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Archives for November 2010

Been here before - a death in custody

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Kurt Barling | 17:30 UK time, Thursday, 25 November 2010

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We've been here before. A young man is restrained by police. The force of the restraint leads to a lack of oxygen to the brain. The victim falls into a coma and never recovers consciousness. A family is left bewildered.

23-year-old Seni Lewis was in the midst of his Master's Degree studies in IT and Business and letters from his University show he was held in high regard by his peers and professional staff.

Seni began to display uncharacteristic behaviour after a night out in August over the Bank Holiday weekend.

After two days of unpredictable mood swings and feeling that her son was possibly heading towards a breakdown, Bola Lewis convinced her son and the remainder of her family that they needed to seek professional medical help.

They took Seni to A&E at the Mayday Hospital in Croydon. After admitting him under a temporary mental health sectioning order for his own safety, he showed a continued pattern of unpredictable behaviour which gave everyone, including Seni according to his parents, real cause for concern.

Seni was admitted to the Maudsley Psychiatric Hospital on 31 August. The family recall being told there were no beds and that the only options were to release him into his mother's care or to admit him to Bethlem Royal in Bromley.

Despite the fact that Seni had no previous mental health issues, the family accept they did not feel able at that point to give their confused and vulnerable son the care he needed. A voluntary agreement was arrived at to keep Seni at Bethlem as long or short as he wanted.

Bola Lewis says this was her fatal mistake. With hindsight she and husband Conrad wish they had not left their son behind after visiting hours ended at 8pm.

Bola toyed with the idea of sleeping in her car in the hospital car park just so she could be close by. Instead she left her numbers with hospital staff and went home in the knowledge that her son was in the care of professionals.

But whilst she and Conrad were returning home things were beginning to take a turn for the worse at Bethlem. The facts will only be fully known once the Independent Police Complaints Commission has completed its investigation and that has been scrutinised by the Coroner's Court in Croydon.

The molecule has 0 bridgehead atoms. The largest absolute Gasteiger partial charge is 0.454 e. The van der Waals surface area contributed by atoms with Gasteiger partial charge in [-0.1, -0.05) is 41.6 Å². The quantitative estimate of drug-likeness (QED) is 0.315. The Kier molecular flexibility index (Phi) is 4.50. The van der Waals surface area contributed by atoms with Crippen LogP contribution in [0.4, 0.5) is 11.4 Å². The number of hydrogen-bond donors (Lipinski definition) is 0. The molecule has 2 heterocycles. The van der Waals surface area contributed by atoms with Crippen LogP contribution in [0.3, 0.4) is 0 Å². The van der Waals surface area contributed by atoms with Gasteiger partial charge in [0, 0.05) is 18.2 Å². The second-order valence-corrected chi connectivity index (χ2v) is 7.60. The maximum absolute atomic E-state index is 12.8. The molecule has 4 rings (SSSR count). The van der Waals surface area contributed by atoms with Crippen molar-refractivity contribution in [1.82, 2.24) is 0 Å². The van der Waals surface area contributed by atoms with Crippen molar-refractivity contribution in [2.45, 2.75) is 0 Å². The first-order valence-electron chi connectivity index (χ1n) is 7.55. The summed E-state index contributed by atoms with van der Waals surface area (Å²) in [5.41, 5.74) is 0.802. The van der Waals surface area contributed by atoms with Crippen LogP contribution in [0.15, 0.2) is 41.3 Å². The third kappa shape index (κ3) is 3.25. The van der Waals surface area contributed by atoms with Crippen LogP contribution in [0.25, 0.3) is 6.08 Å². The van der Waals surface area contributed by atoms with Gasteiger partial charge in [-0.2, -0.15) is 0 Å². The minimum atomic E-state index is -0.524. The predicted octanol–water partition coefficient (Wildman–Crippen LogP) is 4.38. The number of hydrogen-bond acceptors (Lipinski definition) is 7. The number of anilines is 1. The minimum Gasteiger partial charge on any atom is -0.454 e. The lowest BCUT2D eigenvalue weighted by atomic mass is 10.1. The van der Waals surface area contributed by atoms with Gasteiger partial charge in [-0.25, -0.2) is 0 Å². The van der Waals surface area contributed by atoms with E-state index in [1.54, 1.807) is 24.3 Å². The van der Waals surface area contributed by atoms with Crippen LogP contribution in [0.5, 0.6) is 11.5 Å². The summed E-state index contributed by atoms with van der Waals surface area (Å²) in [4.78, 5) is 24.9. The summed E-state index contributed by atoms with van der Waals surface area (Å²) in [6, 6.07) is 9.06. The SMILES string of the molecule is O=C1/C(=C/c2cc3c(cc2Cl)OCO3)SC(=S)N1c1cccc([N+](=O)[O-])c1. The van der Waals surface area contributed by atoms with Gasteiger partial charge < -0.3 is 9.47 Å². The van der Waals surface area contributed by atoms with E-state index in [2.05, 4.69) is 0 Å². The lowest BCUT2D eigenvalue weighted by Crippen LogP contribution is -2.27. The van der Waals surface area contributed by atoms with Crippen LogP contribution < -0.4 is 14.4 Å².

But it is understood that around 9.30pm police were called to an incident at the hospital involving Seni. He was forcibly restrained, it's believed by up to seven police officers and the rest we know.

The first call the parents received was not to ask for their assistance with their vulnerable son, but to tell them that some time before midnight on the 31st, less than four hours after they'd left him, their son had been admitted to the Mayday Hospital in a coma. He died four days later.

Today the Met Police told the Metropolitan Police Authority no officer has been removed from frontline duties.

And so the Lewis' will have to travel the well trodden path that the Sylvester family went down between 1999 and 2003 to discover what happened to their son Roger in Tottenham.

And the four-year journey the family of Frank Ogboru travelled between 2006 and 2010 to discover how he died whilst being restrained by police officers in Woolwich.

But this time the questions may be asked more urgently elsewhere about how effectively police officers use restraint techniques.

In April this year, another Coroner asked similar questions on the use of restraint whilst looking into the death of Frank Ogboru.

In a very firm set of recommendations to the Metropolitan Police Commissioner, Coroner Selena Lynch reflected: "Whether this means more training, different training, or training that is delivered in a different way is something that might be usefully considered."

Have these questions been addressed by Sir Paul Stephenson?

In the meantime the Lewis family are left reeling from the shock of having buried a vibrant and healthy son prematurely.

Living hell to living well

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Kurt Barling | 17:09 UK time, Monday, 8 November 2010

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There can be few more traumatic family issues to deal with than trying to manage the slow decline of an elderly relative?

Many families struggle to talk about it and when the end of life approaches providing care which enables a dignified death can be overwhelming.

Sandra Goodhall's mother was 83 when she died in July. She says her mother enjoyed life to the full, but during the last years she did so with increasingly debilitating dementia, cancer and emphysema.

The strain of managing these illnesses, as her mother became less able to deal with everyday issues, placed an enormous strain on the family carers.

At times the bureaucratic responses of the health and social care agencies exacerbates the helplessness many carers feel.

Housing 21 is a housing and care association which delivers accommodation for older people. It has also joined forces with the London Borough of Westminster to deliver dementia services to older residents.

Some of these services are organised around a day centre to give dementia sufferers greater variety in their lives and often desperately needed respite for their family carers.

With funding from The King's Fund, the health care think tank, Housing 21 has also been running a pilot scheme where a dementia and end of life nursing specialist works with families.

The objective of Nurse Morejoy Saineti has been to offer practical training and advice in the home to families and carers. This has often meant that simple issues have been dealt with early and avoided the need for a referral to hospital.